History of the Modern World, 10th Edition (Palmer)

Chapter 9: The French Revolution

Chapter Overview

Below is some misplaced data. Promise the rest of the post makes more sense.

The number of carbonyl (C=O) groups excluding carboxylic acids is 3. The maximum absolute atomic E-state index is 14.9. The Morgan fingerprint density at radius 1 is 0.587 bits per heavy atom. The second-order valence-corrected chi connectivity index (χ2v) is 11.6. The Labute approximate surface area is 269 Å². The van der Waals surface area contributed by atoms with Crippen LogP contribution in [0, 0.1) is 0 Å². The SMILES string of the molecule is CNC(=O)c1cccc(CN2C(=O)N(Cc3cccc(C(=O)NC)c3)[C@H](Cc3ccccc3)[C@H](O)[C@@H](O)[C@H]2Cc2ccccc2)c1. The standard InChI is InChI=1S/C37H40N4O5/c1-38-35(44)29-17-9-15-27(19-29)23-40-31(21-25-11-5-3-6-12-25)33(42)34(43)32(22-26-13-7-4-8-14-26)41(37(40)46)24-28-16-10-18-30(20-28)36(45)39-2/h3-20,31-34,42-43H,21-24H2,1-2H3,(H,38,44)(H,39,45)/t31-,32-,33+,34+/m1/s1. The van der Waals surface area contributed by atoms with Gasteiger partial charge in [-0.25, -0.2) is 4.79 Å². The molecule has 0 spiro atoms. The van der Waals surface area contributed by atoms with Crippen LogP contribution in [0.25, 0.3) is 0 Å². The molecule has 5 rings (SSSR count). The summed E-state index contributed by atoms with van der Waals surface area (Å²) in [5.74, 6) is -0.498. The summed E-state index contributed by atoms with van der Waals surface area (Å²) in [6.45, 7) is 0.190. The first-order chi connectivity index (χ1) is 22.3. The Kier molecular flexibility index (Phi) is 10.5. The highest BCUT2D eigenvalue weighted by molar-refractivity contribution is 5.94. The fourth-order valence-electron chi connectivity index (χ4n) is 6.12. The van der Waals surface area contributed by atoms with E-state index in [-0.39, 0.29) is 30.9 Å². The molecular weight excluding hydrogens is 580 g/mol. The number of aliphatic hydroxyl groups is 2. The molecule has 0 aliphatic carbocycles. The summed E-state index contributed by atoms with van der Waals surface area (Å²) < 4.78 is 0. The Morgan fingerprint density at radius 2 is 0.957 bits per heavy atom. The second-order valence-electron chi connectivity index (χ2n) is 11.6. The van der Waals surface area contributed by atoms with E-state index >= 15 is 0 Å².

In 1789, a revolution in France transformed the old regime into a modern society. The turbulence of the revolutionary years, the conflicting ideologies of the participants, the role of violence, and the participation of the various social classes continue to spark debates around the world. Enlightenment values and ideals shaped the culture of critical and public debate that led to the challenge of traditional authority. Tensions between the king, the nobility, and the Third Estate over matters of taxation and governance led to the establishment of the National Assembly and the issuance of the Declaration of Rights of Man and Citizen. The National Assembly and revolutionary governments that succeeded it struggled over matters of equality, economic policies, the difficulties of warring with the rest of Europe, and their relationship with the church. Anti-revolutionary forces within France and in the rest of Europe threatened the success of the revolution. The National Convention resorted to terror to repress anti-revolutionary sentiments; this government also pursued the dechristianization of France. The bourgeois reaction to radicalism paved the way for Napoleon Bonaparte’s rise to power when the Directory was forced to seek his assistance. Bonaparte, in one of the last efforts at enlightened despotism, restored peace at home, spread revolutionary reforms around Europe, and ruled through a mix of revolutionary and reactionary policies. The worst aspects of the old regime had been destroyed, but the most radical hopes of the revolution were never realized.

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